“The whole experience has been defined by a total lack of transparency and due process. To submit an application, hear nothing for four months then be rejected without clear reasons is shocking and has a strong whiff of political interference.”

Interestingly, at the same time as rejecting so many applications, DEFRA also tweeted “We want to designate more sites as bathing waters.”

Regular swimmers at Wallingford have also voiced their disappointment and concerns. “People have enjoyed bathing and paddling at Wallingford for years. Our community worked so hard for this and to be refused outright with no explanation is both baffling and unacceptable,” said Wallingford Green campaigner and regular river swimmer James Barlow. 

“The decision and process are as murky as the Thames today – where, right now, Thames Water’s own monitoring shows at least three ongoing raw sewage discharges into the stretch of river affecting Wallingford!”

Kirsty Davies from Surfers Against Sewage (SAS) says of the rejections, “The government has claimed that they want to increase the number of designated bathing water sites but it’s becoming obvious that this is just another empty promise. We’ve been working with communities of water-users who have been thorough and committed in their applications for designated bathing water status but who have now been blindly declined. The system is a farce. 

These rejections are a slap in the face for communities who are trying to tackle the sewage pollution crisis. DEFRA’s vague feedback and incomprehensible guidelines require a mystical number of bathing water users at each site for the application to be successful. Without transparency about what the requirements for designation are, communities across the UK will continue to have their time wasted by DEFRA.

It’s a catch 22. They won’t care for waters that aren’t designated, but we apply for designation, and they decline. The government need to step up and follow through with their commitments.”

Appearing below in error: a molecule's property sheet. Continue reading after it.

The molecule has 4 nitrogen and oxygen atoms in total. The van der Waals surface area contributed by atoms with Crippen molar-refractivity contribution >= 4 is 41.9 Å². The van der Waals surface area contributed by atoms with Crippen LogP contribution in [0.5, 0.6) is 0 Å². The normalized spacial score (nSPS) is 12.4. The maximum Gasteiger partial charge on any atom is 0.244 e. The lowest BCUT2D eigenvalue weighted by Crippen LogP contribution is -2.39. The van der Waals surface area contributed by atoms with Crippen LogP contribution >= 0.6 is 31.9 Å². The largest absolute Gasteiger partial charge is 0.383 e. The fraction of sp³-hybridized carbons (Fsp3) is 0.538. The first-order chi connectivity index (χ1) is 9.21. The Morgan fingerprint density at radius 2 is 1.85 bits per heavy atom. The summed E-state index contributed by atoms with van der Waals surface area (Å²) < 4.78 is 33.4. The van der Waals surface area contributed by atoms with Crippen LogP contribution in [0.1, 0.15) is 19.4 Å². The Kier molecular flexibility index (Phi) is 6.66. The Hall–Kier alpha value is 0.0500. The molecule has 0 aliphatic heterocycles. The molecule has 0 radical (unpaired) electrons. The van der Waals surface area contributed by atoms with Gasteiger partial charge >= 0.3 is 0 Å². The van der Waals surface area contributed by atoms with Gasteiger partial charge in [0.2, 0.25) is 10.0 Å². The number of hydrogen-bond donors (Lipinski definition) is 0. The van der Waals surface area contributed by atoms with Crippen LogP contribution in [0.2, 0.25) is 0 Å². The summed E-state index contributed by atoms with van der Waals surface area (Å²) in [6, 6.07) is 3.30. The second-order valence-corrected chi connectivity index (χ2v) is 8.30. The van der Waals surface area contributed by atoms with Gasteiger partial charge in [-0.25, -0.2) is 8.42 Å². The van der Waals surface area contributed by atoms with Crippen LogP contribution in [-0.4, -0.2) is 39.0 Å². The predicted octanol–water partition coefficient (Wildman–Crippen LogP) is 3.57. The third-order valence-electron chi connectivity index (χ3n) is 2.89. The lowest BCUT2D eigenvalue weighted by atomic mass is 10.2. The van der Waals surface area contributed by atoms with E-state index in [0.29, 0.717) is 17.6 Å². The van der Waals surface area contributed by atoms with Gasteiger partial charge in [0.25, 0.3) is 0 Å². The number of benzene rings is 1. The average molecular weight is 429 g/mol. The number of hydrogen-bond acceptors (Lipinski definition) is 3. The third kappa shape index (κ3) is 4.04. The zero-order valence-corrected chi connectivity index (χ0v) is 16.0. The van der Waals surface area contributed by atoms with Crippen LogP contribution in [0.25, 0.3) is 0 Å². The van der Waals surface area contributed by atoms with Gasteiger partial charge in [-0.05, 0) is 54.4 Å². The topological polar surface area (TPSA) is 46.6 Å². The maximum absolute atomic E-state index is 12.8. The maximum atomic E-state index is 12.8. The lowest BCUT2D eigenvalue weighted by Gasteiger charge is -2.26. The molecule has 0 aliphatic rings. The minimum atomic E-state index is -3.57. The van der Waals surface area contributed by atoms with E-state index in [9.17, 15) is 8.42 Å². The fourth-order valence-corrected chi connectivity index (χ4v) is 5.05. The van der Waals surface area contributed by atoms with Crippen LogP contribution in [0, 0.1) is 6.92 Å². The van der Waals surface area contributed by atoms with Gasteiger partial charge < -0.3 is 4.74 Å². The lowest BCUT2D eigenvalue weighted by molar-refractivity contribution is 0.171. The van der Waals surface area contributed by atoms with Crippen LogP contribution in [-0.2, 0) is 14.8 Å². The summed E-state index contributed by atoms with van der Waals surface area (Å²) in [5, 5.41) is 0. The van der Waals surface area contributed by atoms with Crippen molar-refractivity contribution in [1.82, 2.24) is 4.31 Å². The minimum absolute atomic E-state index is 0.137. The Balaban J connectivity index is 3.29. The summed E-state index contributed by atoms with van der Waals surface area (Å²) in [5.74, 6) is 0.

The encouraging news

One piece of encouraging news is that three inland and one marine applications have made it to the consultation stage – two on Rutland Water (Sykes Lane Bathing Beach and Whitwell Creek); the River Deben at Waldringfield in Suffolk; and Firestone Bay, Plymouth – and DEFRA has opened a consultation on the four new sites.

Kirsty Davies wrote to campaigners to reassure them that SAS along with other groups are discussing next steps and how they push DEFRA to be more transparent and amend the assessment criteria with rivers in mind.

“Keep fighting the good fight,” said Kirsty Davies, Surfers Against Sewage. “Your hard work isn’t going unnoticed and the campaigning you are doing in your communities will get us closer to cleaning up our rivers.”

Want to get involved? Support the four applications that have made it through to the open consultation here. You can also write to your local MP to say that swim in rivers and lakes in their constituency and how important it is that water users are given transparency on water quality information, and how bathing water is a mechanism in doing this. Sign up to the Outdoor Swimmer newsletter for more water quality and environment news.

Image: The start of the MST Event’s Long Reach Swim at Wallingford Bridge in 2017 © Rob Gower.

To see all the online content from the April 2023 issue of Outdoor Swimmer, visit the 'Underwater' page.
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Jo is the Gear Editor for Outdoor Swimmer and also writes news and features for the website. A keen open water swimmer and long-distance walker, she loves seeking out lakes and lidos close to her home in the Mendip Hills, Somerset. She is the author of The Slow Traveller, editor and founder of independent magazine, Ernest, and has previously tested outdoor clothing and kit for BBC Countryfile Magazine, BBC Focus and Ernest Journal.